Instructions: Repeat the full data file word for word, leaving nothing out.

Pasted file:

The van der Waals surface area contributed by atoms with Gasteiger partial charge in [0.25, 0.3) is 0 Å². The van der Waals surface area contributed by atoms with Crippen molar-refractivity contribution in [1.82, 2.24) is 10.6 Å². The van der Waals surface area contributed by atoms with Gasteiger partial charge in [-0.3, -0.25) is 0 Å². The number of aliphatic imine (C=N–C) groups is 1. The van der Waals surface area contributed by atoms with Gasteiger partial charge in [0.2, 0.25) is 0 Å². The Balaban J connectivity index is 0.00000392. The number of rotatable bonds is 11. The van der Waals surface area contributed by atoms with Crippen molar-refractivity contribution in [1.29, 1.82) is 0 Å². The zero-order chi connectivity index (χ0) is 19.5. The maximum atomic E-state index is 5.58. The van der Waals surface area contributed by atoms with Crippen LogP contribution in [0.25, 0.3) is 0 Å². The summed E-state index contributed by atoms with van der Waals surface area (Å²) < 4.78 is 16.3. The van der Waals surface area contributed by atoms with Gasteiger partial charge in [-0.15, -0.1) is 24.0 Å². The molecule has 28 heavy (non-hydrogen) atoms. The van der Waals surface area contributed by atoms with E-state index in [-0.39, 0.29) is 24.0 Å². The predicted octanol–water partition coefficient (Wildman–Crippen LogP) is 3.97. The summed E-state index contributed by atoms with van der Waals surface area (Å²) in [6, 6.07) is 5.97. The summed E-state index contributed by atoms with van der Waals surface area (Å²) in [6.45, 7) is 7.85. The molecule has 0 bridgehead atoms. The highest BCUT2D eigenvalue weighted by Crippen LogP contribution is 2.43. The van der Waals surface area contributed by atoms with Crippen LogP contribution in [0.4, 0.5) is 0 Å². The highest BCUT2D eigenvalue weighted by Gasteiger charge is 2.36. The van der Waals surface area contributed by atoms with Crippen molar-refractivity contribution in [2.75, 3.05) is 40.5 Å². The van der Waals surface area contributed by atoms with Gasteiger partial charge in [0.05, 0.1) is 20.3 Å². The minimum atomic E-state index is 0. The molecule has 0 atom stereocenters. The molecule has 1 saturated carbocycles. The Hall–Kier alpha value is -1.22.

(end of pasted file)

The van der Waals surface area contributed by atoms with Gasteiger partial charge in [0.25, 0.3) is 0 Å². The van der Waals surface area contributed by atoms with Crippen molar-refractivity contribution in [1.82, 2.24) is 10.6 Å². The van der Waals surface area contributed by atoms with Gasteiger partial charge in [-0.3, -0.25) is 0 Å². The number of aliphatic imine (C=N–C) groups is 1. The van der Waals surface area contributed by atoms with Gasteiger partial charge in [0.2, 0.25) is 0 Å². The Balaban J connectivity index is 0.00000392. The number of rotatable bonds is 11. The van der Waals surface area contributed by atoms with Crippen molar-refractivity contribution in [1.29, 1.82) is 0 Å². The zero-order chi connectivity index (χ0) is 19.5. The maximum atomic E-state index is 5.58. The van der Waals surface area contributed by atoms with Crippen LogP contribution in [0.25, 0.3) is 0 Å². The summed E-state index contributed by atoms with van der Waals surface area (Å²) < 4.78 is 16.3. The van der Waals surface area contributed by atoms with Gasteiger partial charge in [-0.15, -0.1) is 24.0 Å². The molecule has 28 heavy (non-hydrogen) atoms. The van der Waals surface area contributed by atoms with E-state index in [-0.39, 0.29) is 24.0 Å². The predicted octanol–water partition coefficient (Wildman–Crippen LogP) is 3.97. The summed E-state index contributed by atoms with van der Waals surface area (Å²) in [6, 6.07) is 5.97. The summed E-state index contributed by atoms with van der Waals surface area (Å²) in [6.45, 7) is 7.85. The molecule has 0 bridgehead atoms. The highest BCUT2D eigenvalue weighted by Crippen LogP contribution is 2.43. The van der Waals surface area contributed by atoms with Crippen LogP contribution in [0.4, 0.5) is 0 Å². The highest BCUT2D eigenvalue weighted by Gasteiger charge is 2.36. The van der Waals surface area contributed by atoms with Crippen molar-refractivity contribution in [2.75, 3.05) is 40.5 Å². The van der Waals surface area contributed by atoms with Gasteiger partial charge in [0.05, 0.1) is 20.3 Å². The minimum atomic E-state index is 0. The molecule has 0 atom stereocenters. The molecule has 1 saturated carbocycles. The Hall–Kier alpha value is -1.22.